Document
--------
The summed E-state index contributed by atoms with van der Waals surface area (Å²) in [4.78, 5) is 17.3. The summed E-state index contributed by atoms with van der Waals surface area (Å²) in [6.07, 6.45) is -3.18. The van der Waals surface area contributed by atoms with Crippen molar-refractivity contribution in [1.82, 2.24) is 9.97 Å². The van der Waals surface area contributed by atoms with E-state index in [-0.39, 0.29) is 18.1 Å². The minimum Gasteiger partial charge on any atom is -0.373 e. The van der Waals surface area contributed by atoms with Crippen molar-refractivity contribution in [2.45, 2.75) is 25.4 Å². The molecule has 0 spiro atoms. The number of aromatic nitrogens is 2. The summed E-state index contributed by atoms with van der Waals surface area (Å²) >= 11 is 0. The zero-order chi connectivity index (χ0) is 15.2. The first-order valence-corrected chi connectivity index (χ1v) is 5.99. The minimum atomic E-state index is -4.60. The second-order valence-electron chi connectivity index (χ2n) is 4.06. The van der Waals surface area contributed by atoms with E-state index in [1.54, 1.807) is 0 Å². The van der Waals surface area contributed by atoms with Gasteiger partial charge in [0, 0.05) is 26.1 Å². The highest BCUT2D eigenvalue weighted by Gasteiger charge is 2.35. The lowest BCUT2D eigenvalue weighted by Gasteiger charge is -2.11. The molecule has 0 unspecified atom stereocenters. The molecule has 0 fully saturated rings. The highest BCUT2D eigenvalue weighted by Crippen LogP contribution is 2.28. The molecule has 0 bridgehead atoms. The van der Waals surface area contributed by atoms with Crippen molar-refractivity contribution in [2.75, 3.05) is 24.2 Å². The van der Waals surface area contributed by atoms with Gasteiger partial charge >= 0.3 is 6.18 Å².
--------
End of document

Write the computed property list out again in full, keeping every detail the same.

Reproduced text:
The summed E-state index contributed by atoms with van der Waals surface area (Å²) in [4.78, 5) is 17.3. The summed E-state index contributed by atoms with van der Waals surface area (Å²) in [6.07, 6.45) is -3.18. The van der Waals surface area contributed by atoms with Crippen molar-refractivity contribution in [1.82, 2.24) is 9.97 Å². The van der Waals surface area contributed by atoms with E-state index in [-0.39, 0.29) is 18.1 Å². The minimum Gasteiger partial charge on any atom is -0.373 e. The van der Waals surface area contributed by atoms with Crippen molar-refractivity contribution in [2.45, 2.75) is 25.4 Å². The molecule has 0 spiro atoms. The number of aromatic nitrogens is 2. The summed E-state index contributed by atoms with van der Waals surface area (Å²) >= 11 is 0. The zero-order chi connectivity index (χ0) is 15.2. The first-order valence-corrected chi connectivity index (χ1v) is 5.99. The minimum atomic E-state index is -4.60. The second-order valence-electron chi connectivity index (χ2n) is 4.06. The van der Waals surface area contributed by atoms with E-state index in [1.54, 1.807) is 0 Å². The van der Waals surface area contributed by atoms with Gasteiger partial charge in [0, 0.05) is 26.1 Å². The highest BCUT2D eigenvalue weighted by Gasteiger charge is 2.35. The lowest BCUT2D eigenvalue weighted by Gasteiger charge is -2.11. The molecule has 0 unspecified atom stereocenters. The molecule has 0 fully saturated rings. The highest BCUT2D eigenvalue weighted by Crippen LogP contribution is 2.28. The molecule has 0 bridgehead atoms. The van der Waals surface area contributed by atoms with Crippen molar-refractivity contribution in [2.75, 3.05) is 24.2 Å². The van der Waals surface area contributed by atoms with Gasteiger partial charge >= 0.3 is 6.18 Å².